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A digital composite shows the ruins of the Frauenkirche church and the empty pedestal for a statue of Martin Luther in 1946, as well as the reconstructed church and statue on January 22, 2015. (William Vandevert, The LIFE Picture Collection, Sean Gallup/Getty Images) #
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Visitors stand on the viewing platform of the new 360-degree panorama 'Dresden 1945 - Tragedy and Hope of a European City' by Berlin-based artist Yadegar Asisi in the Asisi Panometer in Dresden, Germany, on January 28, 2015. The panorama, which is over 30m-high and has a 100m circumference, shows the city of Dresden after the bombings in February 1945. (Robert Michael/AFP/Getty Images) #
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A visitor looks at the new 360-degree panorama 'Dresden 1945 - Tragedy and Hope of a European City' by Berlin-based artist Yadegar Asisi in the Asisi Panometer in Dresden, Germany, on January 28, 2015. (Robert Michael/AFP/Getty Images) #
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A general view of the 360 degree panorama display depicting the city of Dresden in the aftermath of the 1945 Allied firebombing on January 23, 2015 in Dresden, Germany. (Matthias Rietschel/Getty Images) #
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Visitors watch from a platform the 'Dresden 1945' 360 degrees panorama showing the destroyed city of Dresden after the bombing raids during the World War Two in February 1945, created by artist Yadegar Asisi at the Panometer in Dresden on January 26, 2015. (Reuters/Fabrizio Bensch) #
18
Landmarks in Dresden's historic city center, including Residenzschloss Dresden palace (left), the Catholic Hofkirche church (center-right) and Semperoper opera house (right, behind) are seen from the air on February 11, 2015 in Dresden, Germany. This photo was taken from a multirotor drone and with all necessary state, city and flight safety authority permissions. (Sean Gallup/Getty Images) #
19
Nora Lang, 83, who survived the February 13, 1945 firebombing by Allied planes of the city of Dresden, holds a plate on which one of the painted roses turned black from the heat of the fire on February 10, 2015 in Dresden, Germany. Nora's father rushed items from their apartment to the cellar in between successive raids and the plate is one of the few items that survived. "Behind us everything was burning, in front of us everything was burning." ("Hinter uns brannte alles, vor uns brannte alles.") she says of what she saw in her neighborhood after she emerged from a bomb shelter following the raids. (Sean Gallup/Getty Images) #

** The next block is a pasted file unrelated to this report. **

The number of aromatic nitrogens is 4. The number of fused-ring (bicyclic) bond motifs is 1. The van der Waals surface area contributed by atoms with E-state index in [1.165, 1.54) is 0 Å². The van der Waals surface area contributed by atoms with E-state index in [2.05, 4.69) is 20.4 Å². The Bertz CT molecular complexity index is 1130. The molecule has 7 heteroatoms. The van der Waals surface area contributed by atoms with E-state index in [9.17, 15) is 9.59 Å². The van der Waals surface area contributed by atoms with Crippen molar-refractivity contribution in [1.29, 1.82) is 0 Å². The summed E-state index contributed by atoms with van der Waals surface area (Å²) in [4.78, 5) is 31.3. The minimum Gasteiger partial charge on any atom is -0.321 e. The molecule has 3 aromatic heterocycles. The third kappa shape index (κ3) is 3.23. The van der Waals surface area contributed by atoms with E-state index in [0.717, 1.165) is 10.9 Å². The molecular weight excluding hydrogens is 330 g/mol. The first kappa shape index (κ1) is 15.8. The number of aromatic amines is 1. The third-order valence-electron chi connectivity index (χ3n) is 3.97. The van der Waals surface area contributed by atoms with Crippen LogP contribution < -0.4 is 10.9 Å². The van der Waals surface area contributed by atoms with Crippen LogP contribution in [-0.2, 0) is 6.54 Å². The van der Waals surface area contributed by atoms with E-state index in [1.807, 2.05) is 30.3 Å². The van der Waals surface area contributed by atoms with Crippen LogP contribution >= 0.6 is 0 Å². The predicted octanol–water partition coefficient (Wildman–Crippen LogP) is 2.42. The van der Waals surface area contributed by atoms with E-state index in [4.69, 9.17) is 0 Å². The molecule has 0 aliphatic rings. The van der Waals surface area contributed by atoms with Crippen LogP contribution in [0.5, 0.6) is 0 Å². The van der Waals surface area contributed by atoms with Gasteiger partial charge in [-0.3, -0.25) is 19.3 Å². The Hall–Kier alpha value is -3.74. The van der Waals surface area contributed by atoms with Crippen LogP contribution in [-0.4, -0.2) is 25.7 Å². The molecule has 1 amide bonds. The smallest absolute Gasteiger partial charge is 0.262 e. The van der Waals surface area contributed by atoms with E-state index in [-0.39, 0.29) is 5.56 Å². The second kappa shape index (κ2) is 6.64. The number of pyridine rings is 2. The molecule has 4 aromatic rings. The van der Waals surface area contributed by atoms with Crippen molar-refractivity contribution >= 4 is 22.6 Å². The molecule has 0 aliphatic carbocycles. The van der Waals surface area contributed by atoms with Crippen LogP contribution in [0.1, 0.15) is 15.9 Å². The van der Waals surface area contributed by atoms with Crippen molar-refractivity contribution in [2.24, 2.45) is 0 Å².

20
Anita John, 82, who survived the February 13, 1945 firebombing by Allied planes of the city of Dresden, points to where she lived in a photograph showing her street before the raids on February 10, 2015 in Dresden, Germany. She says that when she and her parents went to the cellar to take shelter during the raids her mother lay over her to protect her, and that only she survived. All 13 others, including her parents, suffocated. Anita says that when she emerged she did not know what had happened, and only realized her parents were dead when she found their bodies among so many others the next day, laid out in the street before the rubble of her former home. (Sean Gallup/Getty Images) #
21
Aini Teufel, 81, who survived the February 13, 1945 firebombing by Allied planes of the city of Dresden, poses holding a molten remain of her elementary school and the original identification tag she had to wear at school in case she might die in an air-raid on February 10, 2015 in Dresden, Germany. "The clouds saved my life." ("Die Wolken haben mein Leben gerettet.") she says of clouds that forced Allied bombers to delay their attack on the city of Dresden from daytime into the night of February 13, 1945. Aini's school was obliterated in the raid and she is certain she would be dead if the planes had attacked during the day when she was at school. (Sean Gallup/Getty Images) #
22
Karl-Heinrich Fiebiger, 83, who survived the February 13, 1945 firebombing of Dresden, poses for a photo on February 10, 2015 in Dresden, Germany. Fiebiger, then 13, was home alone when the attacks began and he fled across the burning city, and he remembers a sticky substance released by the bombs raining down and getting in his hair. He says the apartment building where he lived with his family was obliterated, that his older sister and her two small children died in the attacks and that he was not reunited with his mother until three weeks later. (Sean Gallup/Getty Images) #